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#12878606 - 08/27/18 08:34 PM Salmon fishing was slow in Southeast Alaska (Ketchikan)
Uncle Zeek Online   content
Perry Mason

Registered: 09/26/05
Posts: 22041
Loc: Lewisville
So, as many of you are no doubt tired of hearing, I finally graduated law school and took the bar exam. Had a two week trip in Ketchikan that was originally scheduled immediately after the bar. Had to reschedule it to mid-August to accommodate another required exam, and it appears that was a good thing.

King salmon have been at historic lows throughout all of Southeast Alaska this year. Last year, the state actually shut down the king fishery in August through September, and they closed it in June of this year as well. Some rivers which normally get returns of thousands of these magnificent fish saw as few as 300 return to spawn. Hopefully this year is an anomaly, and the populations will improve. Despite the trouble for this year class, smaller king salmon were in abundance - when we were trolling, I caught & released so many undersized kings that I lost count.

Likewise, for some reason, the pink and silver salmon were really, REALLY late arriving in Ketchikan this year. Got reports from a guide in Craig, Alaska (west side of POW island) that they were finally seeing big numbers of silvers showing up about a week before my trip. But those schools apparently didn't migrate around the island until after I was done fishing. Had a grand total of FOUR silver salmon and, for the first time, caught no pinks at all. Normally, the problem is getting past the pinks to the silvers and kings. Part of this may have been due to the dry weather. "Dry" is a relative term in a place that measures its annual rainfall in feet ... like, 11 to 13 feet per year. Nevertheless, when they're only getting rain once every week or two, that dries up many of the spawning streams, and the fish seem to know that their home streams aren't ready.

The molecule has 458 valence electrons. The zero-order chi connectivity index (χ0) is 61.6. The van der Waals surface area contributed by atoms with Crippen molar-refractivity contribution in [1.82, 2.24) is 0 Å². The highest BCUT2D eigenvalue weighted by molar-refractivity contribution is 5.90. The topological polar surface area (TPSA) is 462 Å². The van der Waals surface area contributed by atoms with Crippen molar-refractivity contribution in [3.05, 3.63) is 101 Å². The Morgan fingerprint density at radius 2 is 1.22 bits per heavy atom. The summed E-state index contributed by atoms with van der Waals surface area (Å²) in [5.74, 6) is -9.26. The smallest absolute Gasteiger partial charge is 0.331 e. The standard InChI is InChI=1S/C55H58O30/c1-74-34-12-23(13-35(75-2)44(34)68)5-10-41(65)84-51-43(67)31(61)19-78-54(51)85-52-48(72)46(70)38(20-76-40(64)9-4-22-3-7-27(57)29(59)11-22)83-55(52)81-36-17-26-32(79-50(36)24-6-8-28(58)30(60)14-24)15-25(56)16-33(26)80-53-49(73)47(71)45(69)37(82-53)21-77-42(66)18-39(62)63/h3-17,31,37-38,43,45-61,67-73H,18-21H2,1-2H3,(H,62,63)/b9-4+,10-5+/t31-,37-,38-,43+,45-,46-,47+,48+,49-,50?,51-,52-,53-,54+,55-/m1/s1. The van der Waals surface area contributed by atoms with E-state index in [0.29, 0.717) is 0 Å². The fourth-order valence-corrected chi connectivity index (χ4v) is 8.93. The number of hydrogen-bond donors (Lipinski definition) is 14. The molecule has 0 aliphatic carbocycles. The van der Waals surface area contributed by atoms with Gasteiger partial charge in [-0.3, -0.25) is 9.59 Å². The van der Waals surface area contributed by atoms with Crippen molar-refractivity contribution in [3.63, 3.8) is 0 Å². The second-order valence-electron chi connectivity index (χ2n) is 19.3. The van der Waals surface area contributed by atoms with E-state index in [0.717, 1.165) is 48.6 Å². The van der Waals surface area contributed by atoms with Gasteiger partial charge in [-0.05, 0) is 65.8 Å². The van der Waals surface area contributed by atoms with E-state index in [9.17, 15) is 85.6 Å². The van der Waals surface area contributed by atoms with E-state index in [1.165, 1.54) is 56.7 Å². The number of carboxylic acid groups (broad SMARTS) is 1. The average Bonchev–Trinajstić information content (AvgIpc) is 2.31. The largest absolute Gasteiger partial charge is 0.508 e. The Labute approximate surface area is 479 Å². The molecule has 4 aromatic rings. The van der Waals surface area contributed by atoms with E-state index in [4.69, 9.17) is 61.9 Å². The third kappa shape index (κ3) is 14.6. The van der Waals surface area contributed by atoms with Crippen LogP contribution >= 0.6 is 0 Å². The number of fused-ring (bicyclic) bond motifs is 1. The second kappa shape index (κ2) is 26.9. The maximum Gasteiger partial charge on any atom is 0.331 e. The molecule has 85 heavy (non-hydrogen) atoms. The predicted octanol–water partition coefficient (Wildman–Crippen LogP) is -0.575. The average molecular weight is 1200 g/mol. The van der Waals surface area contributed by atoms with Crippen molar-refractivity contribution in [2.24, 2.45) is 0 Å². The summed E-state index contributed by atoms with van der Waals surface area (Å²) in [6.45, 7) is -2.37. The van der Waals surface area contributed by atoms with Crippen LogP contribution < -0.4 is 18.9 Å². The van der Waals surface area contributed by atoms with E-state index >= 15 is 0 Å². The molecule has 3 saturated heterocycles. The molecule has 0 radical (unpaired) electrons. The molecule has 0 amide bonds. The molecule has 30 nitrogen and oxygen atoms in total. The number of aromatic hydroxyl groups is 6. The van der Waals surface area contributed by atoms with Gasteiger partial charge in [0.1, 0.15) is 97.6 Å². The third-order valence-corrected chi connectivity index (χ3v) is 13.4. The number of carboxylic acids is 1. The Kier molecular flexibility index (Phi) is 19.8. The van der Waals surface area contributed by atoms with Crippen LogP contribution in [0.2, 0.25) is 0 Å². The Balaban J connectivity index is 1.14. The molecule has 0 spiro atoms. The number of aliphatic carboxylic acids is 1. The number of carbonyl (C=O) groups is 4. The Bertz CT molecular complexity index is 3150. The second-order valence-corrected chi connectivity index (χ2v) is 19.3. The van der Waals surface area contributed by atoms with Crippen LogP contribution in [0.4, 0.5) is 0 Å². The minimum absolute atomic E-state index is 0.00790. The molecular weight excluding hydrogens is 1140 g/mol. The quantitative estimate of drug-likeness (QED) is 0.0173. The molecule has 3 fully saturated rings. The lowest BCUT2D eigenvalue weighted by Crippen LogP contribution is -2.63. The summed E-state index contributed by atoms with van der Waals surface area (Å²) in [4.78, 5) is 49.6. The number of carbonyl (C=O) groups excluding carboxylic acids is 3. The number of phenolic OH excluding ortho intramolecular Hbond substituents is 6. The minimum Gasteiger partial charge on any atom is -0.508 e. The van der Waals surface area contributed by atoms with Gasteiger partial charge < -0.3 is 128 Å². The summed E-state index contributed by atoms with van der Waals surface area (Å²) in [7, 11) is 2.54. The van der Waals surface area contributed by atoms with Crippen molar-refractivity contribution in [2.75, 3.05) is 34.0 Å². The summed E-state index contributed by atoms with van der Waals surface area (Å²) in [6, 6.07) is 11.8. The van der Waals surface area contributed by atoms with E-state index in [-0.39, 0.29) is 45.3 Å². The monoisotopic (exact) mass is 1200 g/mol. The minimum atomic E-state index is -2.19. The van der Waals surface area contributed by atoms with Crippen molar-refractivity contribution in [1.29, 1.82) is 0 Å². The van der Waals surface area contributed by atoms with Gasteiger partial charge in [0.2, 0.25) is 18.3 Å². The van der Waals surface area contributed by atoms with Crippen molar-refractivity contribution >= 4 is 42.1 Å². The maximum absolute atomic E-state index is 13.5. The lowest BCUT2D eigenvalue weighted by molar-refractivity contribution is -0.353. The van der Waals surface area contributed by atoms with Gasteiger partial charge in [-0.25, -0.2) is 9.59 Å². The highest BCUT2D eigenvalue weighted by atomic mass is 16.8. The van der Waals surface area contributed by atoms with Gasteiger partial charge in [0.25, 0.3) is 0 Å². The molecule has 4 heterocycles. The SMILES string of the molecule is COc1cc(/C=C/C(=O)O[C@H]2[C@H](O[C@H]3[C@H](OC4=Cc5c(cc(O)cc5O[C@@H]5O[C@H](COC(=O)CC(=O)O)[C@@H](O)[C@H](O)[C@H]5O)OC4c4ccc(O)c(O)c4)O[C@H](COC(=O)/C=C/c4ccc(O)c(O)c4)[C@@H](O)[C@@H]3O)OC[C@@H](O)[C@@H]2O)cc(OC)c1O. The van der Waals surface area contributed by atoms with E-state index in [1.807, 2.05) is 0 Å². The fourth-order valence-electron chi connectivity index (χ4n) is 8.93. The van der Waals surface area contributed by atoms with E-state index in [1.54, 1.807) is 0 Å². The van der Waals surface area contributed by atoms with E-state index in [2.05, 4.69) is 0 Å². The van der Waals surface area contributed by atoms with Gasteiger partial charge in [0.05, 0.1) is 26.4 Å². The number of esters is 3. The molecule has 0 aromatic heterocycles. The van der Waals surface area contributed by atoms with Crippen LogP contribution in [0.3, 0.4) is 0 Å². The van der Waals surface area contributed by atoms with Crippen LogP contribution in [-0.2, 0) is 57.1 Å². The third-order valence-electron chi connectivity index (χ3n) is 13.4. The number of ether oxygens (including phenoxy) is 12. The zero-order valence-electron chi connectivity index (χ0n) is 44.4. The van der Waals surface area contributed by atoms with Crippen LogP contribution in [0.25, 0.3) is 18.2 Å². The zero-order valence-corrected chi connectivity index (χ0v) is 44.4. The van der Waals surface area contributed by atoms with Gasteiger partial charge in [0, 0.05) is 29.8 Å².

This trip was just my mom and I. She paid to rent a new BIG boat as a graduation gift, and I was able to spend ten days getting acquainted with this beast of a boat. When you're operating electric downriggers, pulling a 33# anchor from 250 feet, etc. it really does help to get some practice in with the boat without the distractions of multiple people all wanting the boat to go in different directions. This is owned by the guy who I've rented the twin engine 23' Svendsen from in the past. This is a 28' Svendsen with a fully enclosed cabin, bunks, sink, stove, private electric head, electric downriggers, electric pot puller, twin 250 Hondas, and a 10hp kicker tied to the main engine steering. Even with the poor salmon fishing, getting to learn how this boat handles was worth the trip.